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Lecture 5 – Earth’s Gravity Field GISC-3325. Schedule for next two weeks You are responsible for material in Chapters 1-4 in text as well as all lectures.

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Presentation on theme: "Lecture 5 – Earth’s Gravity Field GISC-3325. Schedule for next two weeks You are responsible for material in Chapters 1-4 in text as well as all lectures."— Presentation transcript:

1 Lecture 5 – Earth’s Gravity Field GISC-3325

2 Schedule for next two weeks You are responsible for material in Chapters 1-4 in text as well as all lectures and labs to date. I will miss class 6 February as well as 18 and 20 February. The first exam, open-book and “take- home,” will take place on either 18 or 20 February.

3 Some comments on Lab 2 It is expected that students will review the reference materials on the NGS toolkit pages and the lecture materials on the web. Using the XYZ Coordinate Conversion tool for question 8 is NOT correct. It computes on the ellipse NOT sphere with uniform radius. When transforming be aware of significant digits! We must be able to do the inverse with our answer to transform back.


5 Topics Definition of gravity Its importance to geodesy Measurement techniques


7 What is Geodesy? “Geodesy is the discipline that deals with the measurement and representation of the earth, including its gravity field, in a three-dimensional time varying space.” –definition adopted by the National Research Council of Canada in 1973. (Vanicek, P.K. and Edward Krakiwsky, E.(1986) Geodesy: The Concepts. Elsevier).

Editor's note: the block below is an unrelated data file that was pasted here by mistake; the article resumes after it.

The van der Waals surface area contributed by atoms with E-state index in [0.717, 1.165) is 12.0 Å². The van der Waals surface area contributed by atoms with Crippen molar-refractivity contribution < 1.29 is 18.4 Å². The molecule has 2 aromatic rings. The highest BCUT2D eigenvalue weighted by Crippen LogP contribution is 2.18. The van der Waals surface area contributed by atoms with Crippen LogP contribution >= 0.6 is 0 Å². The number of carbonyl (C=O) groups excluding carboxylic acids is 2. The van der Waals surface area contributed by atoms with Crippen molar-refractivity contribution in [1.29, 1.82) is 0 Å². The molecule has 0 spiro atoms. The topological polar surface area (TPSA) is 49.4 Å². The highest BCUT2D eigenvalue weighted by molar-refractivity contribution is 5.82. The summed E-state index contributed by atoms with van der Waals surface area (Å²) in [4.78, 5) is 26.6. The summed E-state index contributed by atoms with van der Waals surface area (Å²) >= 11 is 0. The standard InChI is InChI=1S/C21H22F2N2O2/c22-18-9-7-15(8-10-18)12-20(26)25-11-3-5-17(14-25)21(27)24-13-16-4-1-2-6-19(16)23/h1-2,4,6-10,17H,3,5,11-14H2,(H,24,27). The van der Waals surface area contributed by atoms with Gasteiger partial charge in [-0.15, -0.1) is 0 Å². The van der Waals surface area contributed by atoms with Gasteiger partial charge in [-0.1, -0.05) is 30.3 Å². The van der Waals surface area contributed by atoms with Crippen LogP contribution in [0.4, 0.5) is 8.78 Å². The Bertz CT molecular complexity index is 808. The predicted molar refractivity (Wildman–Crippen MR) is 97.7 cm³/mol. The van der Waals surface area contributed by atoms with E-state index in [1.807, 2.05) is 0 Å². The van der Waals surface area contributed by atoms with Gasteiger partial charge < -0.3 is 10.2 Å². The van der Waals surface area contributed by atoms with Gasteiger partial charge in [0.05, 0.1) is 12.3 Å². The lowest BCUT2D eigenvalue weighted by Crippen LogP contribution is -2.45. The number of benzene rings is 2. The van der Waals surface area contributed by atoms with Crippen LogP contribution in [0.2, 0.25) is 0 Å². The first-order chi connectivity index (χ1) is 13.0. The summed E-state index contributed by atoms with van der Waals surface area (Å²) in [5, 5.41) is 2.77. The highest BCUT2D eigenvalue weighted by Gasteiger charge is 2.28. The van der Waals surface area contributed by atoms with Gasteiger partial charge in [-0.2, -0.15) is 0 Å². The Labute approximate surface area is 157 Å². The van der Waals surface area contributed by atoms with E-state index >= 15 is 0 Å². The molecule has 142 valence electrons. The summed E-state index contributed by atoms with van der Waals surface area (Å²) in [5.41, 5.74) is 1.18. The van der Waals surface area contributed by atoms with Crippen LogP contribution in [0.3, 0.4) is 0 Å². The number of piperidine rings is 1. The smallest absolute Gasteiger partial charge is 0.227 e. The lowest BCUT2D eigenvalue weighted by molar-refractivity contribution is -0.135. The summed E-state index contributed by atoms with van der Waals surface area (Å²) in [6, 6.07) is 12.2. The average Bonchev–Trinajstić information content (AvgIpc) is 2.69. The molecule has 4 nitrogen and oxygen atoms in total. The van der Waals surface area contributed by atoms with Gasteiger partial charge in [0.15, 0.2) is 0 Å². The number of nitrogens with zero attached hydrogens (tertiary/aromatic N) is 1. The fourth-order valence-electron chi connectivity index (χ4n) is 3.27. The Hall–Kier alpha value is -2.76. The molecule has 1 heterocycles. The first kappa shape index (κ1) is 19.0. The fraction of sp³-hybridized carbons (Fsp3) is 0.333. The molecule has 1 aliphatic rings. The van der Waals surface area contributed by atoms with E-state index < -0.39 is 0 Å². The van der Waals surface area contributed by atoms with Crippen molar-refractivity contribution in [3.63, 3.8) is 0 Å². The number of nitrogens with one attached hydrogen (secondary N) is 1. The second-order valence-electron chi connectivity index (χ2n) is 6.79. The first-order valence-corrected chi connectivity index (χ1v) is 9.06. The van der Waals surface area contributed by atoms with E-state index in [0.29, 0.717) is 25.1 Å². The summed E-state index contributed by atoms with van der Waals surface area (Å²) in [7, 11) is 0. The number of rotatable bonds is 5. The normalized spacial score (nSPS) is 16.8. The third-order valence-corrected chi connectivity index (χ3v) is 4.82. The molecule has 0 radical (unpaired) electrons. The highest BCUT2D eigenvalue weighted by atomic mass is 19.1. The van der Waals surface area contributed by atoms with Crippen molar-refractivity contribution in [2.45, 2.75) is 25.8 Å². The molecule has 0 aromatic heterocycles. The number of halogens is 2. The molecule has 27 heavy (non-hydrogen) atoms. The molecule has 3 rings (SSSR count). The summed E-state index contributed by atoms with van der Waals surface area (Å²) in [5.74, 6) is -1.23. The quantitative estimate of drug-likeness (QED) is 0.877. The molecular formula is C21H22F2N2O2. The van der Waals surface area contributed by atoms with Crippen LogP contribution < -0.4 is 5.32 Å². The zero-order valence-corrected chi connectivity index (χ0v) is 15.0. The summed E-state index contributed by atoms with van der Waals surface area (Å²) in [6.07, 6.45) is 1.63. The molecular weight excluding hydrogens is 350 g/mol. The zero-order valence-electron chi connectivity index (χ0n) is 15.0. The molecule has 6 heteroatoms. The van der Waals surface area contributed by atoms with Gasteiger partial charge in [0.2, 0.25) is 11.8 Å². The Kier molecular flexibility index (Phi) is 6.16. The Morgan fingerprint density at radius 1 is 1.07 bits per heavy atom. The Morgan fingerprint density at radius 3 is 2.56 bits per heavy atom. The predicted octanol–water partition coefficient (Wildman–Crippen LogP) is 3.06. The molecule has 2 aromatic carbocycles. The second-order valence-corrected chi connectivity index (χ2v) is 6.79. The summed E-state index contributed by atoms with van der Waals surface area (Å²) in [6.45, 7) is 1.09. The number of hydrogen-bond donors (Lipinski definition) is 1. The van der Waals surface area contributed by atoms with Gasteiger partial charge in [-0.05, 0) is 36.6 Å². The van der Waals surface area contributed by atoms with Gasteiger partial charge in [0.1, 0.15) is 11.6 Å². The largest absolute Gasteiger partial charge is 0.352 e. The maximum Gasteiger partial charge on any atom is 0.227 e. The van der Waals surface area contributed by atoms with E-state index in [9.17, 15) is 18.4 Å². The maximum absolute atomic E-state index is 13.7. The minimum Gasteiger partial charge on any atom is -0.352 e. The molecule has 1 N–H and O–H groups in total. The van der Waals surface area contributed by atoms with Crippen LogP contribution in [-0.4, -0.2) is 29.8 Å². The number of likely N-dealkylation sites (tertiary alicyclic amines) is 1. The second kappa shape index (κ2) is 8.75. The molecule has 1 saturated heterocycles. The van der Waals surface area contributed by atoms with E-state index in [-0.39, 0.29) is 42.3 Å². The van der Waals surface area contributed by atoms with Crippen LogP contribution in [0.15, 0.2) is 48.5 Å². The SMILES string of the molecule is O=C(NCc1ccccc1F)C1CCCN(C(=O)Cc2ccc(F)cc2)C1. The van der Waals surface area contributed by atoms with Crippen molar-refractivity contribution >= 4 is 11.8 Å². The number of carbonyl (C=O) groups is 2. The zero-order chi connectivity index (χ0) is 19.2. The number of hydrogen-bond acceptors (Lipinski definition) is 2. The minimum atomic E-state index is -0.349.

8 Another definition “The task of geodesy is the determination of the potential function W(x,y,z)” i.e. of the gravity potential of the Earth. –By Heinrich Bruns (1878) Both definitions indicate the linkages between positioning and gravity field determination.

9 Integrated Geodesy Also called “Operational Geodesy” Integrated geodesy is a method in which a wide variety of surveying measurements are modeled in terms of geometric positions and the earth’s geopotential. –Both geometric and gravimetric data are simultaneously estimated using Least Squares.

10 The System of Natural Coordinates Axes are defined by meaningful directions: the gravity vector and of the spin axis of the Earth. Gravity vector defines the up-down direction –Orthogonal to a level surface. There is a difference between the gravity vector and normal to ellipsoid.

11 Universal Law of Gravitation Newton formulated the law (1687) to reflect the attraction of two point masses separated by a distance. f = G* [ (m*m’)/l 2 ] –( f is force, m and m’ are point masses, l is distance and G is Newton’s gravitational constant) Currently accepted value for G – 6.67259 x 10 -11 m 3 kg -1 s -2

12 Gravity and Geodesy Defines a plumb line (local vertical) defined by gravity. Gravity also serves as an important reference surface. It is the level surface that is perpendicular to the plumb line at all points.

13 Some unit issues Your textbook uses – g = 6.67259 x 10 -11 m 3 kg -1 s -2 A 1998 free-fall determination experiment (published in Science, 282, 2230-2234, 1998) determined a value for g of –(6.6873+/- 0.0094) x 10 -11 m 3 kg -1 sec -2 We will discuss the instrument used in this measurement.